Rapid ohia death found in Kalopa park

The Department of Land and Natural Resources said that a quarterly aerial assessment of Big Island forests in late July spotted trees in Kalopa State Recreation Area in Hamakua with symptoms of rapid ohia death.

After the helicopter surveys utilizing digital mobile sketch mapping, ground crews from the Big Island Invasive Species Committee followed up by taking ground samples. Five of the six samples tested positive for one of a pair of fungi associated with the disease that has been killing off native ohia forests.


The trees were 12 miles from the last known area of infected forest.

“We’re working with the DLNR Division of State Parks to determine next steps which could include felling the diseased trees,” said Bill Stormont of the DLNR Division of Forestry and Wildlife. “This is desirable to limit the potential spread of the disease by dust and frass created by beetles that burrow into infected trees.”

Tree felling only happens if it can be done safely and without harming surrounding trees. It’s ideally done on a rainy day to limit potential airborne dispersal of the fungus. Felling would only happen in the park and not in the adjacent forest reserve, where the tree canopy is too tight to make cutting trees a viable option.

Kalopa State Recreation Area has been closed since mid-July for repairs and upgrades to the park’s cabins and campgrounds. The projects are not expected to be completed until May 2019.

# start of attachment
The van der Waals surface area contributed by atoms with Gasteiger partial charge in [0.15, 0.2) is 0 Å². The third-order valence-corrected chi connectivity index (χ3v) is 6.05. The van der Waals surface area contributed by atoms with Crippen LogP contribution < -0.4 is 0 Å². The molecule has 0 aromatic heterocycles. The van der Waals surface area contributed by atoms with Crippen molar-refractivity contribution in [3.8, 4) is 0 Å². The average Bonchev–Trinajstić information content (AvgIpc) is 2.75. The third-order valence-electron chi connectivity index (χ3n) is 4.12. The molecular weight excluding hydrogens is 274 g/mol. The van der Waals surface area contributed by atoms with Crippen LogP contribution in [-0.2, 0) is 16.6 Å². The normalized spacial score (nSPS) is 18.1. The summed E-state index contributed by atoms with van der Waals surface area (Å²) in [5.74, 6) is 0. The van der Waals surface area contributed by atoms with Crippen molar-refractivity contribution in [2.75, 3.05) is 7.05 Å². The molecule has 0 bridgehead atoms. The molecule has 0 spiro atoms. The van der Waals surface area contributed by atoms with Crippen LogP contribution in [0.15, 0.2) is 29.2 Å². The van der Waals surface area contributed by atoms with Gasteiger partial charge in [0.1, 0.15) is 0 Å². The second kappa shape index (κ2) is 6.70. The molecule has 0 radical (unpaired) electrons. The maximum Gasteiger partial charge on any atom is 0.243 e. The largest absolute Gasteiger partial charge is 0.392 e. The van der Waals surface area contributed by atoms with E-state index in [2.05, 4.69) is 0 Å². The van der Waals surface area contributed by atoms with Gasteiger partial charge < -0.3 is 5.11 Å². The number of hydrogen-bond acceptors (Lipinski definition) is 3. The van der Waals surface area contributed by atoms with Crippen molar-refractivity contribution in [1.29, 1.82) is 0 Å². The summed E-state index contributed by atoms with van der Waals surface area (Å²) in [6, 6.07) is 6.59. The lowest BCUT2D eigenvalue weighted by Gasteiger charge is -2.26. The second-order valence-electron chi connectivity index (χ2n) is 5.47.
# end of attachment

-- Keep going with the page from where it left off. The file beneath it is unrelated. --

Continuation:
“DOFAW staff will be installing four boot-brush stations at Kalopa this fall,” said Curt Cottrell, state parks administrator. “We’re also collaborating with various partners working on rapid ohia death to potentially install information signs, brochure dispensers and boot-brush stations at other east Big Island parks including Akaka Falls State Park and Lava Tree State Monument.”


Discussions are underway with an adjacent private landowner to gain access to sample symptomatic trees on that property as well.

Based on on-going aerial surveys, it’s estimated 135,000 acres of ohia forest on the Big Island currently show symptoms of the disease. Earlier this year, the less aggressive strain of the fungus was detected in a relatively small stand of trees on Kauai. So far it has not been discovered on Maui or on Oahu, but regular surveys continue statewide.

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